Online Extra: Dallas coach may give up play-calling role
MOBILE, Ala. — Dallas Cowboys owner Jerry Jones said Tuesday that coach Jason Garrett may give up play-calling duties on offense.
Speaking to reporters at Senior Bowl practices, Jones said offensive line coach Bill Callahan could inherit play-calling duties, but stopped short of saying a decision had been made.
Garrett kept calling plays after he was promoted from offensive coordinator to head coach when Wade Phillips was fired during the 2010 season.
Garrett told The Dallas Morning News and Fort Worth Star-Telegram he would welcome a switch and would be comfortable with Callahan in that role.
The Cowboys have shuffled the coaching staff after consecutive 8-8 seasons. New defensive coordinator Monte Kiffin replaced Rob Ryan, who was fired. Five other coaches have left the staff, including Garrett’s brother, tight ends coach John Garrett.
Jason Garrett has been criticized for poor decisions with game and clock management, sparking debate over whether he should give up calling plays to focus more on other issues within a game.
He also was praised for his leadership after practice squad linebacker Jerry Brown died in a car wreck that led to intoxication manslaughter charges against defensive tackle Josh Brent this season.
“I’ve never been a guy where it’s been hell or high water that I’m going to call the plays,” Garrett said. “It gives you the opportunity to step back a little bit and engage in the other two aspects. Obviously, my role as the head coach, if I’m not the play-caller, will be significant.”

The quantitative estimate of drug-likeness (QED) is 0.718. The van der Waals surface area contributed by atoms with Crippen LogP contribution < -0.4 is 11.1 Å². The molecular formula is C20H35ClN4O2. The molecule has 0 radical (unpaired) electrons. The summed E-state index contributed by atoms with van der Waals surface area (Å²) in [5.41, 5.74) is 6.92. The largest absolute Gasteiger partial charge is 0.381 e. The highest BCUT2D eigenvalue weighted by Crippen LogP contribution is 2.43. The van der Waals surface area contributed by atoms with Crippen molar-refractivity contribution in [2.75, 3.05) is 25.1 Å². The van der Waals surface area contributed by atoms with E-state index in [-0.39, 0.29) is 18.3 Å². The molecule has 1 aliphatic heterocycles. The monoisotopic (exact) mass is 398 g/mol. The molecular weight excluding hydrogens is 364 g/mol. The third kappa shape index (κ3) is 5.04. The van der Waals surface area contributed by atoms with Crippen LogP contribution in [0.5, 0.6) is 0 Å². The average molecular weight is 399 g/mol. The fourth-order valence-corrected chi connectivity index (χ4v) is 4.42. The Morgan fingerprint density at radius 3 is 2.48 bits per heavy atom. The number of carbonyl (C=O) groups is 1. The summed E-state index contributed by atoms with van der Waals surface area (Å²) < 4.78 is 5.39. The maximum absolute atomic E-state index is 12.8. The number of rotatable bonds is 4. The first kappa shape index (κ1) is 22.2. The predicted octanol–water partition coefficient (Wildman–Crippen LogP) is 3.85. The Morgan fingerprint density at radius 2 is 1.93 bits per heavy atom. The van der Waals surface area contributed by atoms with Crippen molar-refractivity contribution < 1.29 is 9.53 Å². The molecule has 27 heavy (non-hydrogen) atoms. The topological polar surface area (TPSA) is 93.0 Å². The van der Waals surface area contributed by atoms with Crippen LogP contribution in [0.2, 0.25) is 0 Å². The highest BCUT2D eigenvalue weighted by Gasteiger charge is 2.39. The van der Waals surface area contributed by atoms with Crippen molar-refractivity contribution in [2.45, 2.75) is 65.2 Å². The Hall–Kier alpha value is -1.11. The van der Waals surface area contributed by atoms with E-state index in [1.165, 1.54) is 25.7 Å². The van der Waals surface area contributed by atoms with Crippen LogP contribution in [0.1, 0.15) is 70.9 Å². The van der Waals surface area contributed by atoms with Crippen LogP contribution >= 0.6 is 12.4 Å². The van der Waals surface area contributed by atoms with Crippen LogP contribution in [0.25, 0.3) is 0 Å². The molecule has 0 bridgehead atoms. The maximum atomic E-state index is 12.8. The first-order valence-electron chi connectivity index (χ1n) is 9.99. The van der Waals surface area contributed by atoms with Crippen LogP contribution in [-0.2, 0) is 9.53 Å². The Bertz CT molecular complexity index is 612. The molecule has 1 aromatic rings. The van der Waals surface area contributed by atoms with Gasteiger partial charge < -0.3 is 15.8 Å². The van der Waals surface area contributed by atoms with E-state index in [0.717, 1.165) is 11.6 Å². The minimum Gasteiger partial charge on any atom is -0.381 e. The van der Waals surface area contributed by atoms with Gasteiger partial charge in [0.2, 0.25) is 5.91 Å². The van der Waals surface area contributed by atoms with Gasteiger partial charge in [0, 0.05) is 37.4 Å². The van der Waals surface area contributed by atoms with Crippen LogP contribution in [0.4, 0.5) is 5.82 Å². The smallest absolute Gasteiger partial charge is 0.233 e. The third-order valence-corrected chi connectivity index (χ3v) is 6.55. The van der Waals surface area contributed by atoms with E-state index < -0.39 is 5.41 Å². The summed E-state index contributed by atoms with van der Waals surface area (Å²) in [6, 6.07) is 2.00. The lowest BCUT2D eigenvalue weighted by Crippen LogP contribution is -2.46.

Callahan was offensive coordinator for Oakland from 1998 to 2001, and the Raiders went to the Super Bowl after he was promoted to head coach in 2002. They lost to Tampa Bay.
The former Nebraska coach just finished his first season with Dallas after four years as offensive line coach for the New York Jets.
Jones said he wanted Garrett to keep calling plays when Phillips was replaced, and the owner said the switch wouldn’t be considered if Garrett “was not absolutely all in.”
“It’s not a step back for Jason. It’s actually a step forward for Jason in my mind,” Jones said. “Make no mistake about it, when I hired Jason to come into the organization as a coach he was hired specifically for his skills for his abilities to call the plays. When he became the head coach, it was at my insistence that he continue to call the plays. It was not at Jason’s insistence.”
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